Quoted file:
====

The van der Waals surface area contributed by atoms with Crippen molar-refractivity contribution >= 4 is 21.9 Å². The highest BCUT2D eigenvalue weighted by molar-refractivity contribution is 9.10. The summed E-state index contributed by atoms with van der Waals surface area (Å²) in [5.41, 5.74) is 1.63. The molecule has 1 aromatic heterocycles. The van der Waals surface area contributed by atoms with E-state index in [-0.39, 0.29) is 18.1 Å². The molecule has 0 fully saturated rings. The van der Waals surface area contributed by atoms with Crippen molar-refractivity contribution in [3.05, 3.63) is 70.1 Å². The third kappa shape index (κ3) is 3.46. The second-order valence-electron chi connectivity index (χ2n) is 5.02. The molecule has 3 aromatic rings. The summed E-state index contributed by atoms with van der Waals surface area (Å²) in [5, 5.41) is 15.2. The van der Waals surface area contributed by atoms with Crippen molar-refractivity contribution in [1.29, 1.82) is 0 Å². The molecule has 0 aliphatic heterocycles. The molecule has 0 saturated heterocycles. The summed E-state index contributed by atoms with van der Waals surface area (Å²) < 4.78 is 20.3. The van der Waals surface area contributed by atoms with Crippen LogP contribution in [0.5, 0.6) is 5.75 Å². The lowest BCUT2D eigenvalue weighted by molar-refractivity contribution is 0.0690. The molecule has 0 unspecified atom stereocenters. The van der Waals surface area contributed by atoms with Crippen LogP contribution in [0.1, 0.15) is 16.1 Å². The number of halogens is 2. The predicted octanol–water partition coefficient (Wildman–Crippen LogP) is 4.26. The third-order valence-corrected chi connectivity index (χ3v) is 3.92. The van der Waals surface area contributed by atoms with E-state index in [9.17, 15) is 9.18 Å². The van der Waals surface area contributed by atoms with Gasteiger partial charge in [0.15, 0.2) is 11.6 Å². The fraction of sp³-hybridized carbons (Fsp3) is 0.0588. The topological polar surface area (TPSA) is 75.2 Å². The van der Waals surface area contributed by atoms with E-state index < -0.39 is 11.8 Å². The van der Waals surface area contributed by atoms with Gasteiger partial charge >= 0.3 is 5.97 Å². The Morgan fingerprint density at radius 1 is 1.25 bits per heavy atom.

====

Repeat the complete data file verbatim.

The van der Waals surface area contributed by atoms with Crippen molar-refractivity contribution >= 4 is 21.9 Å². The highest BCUT2D eigenvalue weighted by molar-refractivity contribution is 9.10. The summed E-state index contributed by atoms with van der Waals surface area (Å²) in [5.41, 5.74) is 1.63. The molecule has 1 aromatic heterocycles. The van der Waals surface area contributed by atoms with E-state index in [-0.39, 0.29) is 18.1 Å². The molecule has 0 fully saturated rings. The van der Waals surface area contributed by atoms with Crippen molar-refractivity contribution in [3.05, 3.63) is 70.1 Å². The third kappa shape index (κ3) is 3.46. The second-order valence-electron chi connectivity index (χ2n) is 5.02. The molecule has 3 aromatic rings. The summed E-state index contributed by atoms with van der Waals surface area (Å²) in [5, 5.41) is 15.2. The van der Waals surface area contributed by atoms with Crippen molar-refractivity contribution in [1.29, 1.82) is 0 Å². The molecule has 0 aliphatic heterocycles. The molecule has 0 saturated heterocycles. The summed E-state index contributed by atoms with van der Waals surface area (Å²) < 4.78 is 20.3. The van der Waals surface area contributed by atoms with Crippen LogP contribution in [0.5, 0.6) is 5.75 Å². The lowest BCUT2D eigenvalue weighted by molar-refractivity contribution is 0.0690. The molecule has 0 unspecified atom stereocenters. The van der Waals surface area contributed by atoms with Crippen LogP contribution in [0.1, 0.15) is 16.1 Å². The number of halogens is 2. The predicted octanol–water partition coefficient (Wildman–Crippen LogP) is 4.26. The third-order valence-corrected chi connectivity index (χ3v) is 3.92. The van der Waals surface area contributed by atoms with E-state index in [9.17, 15) is 9.18 Å². The van der Waals surface area contributed by atoms with Gasteiger partial charge in [0.15, 0.2) is 11.6 Å². The fraction of sp³-hybridized carbons (Fsp3) is 0.0588. The topological polar surface area (TPSA) is 75.2 Å². The van der Waals surface area contributed by atoms with E-state index < -0.39 is 11.8 Å². The van der Waals surface area contributed by atoms with Gasteiger partial charge >= 0.3 is 5.97 Å². The Morgan fingerprint density at radius 1 is 1.25 bits per heavy atom.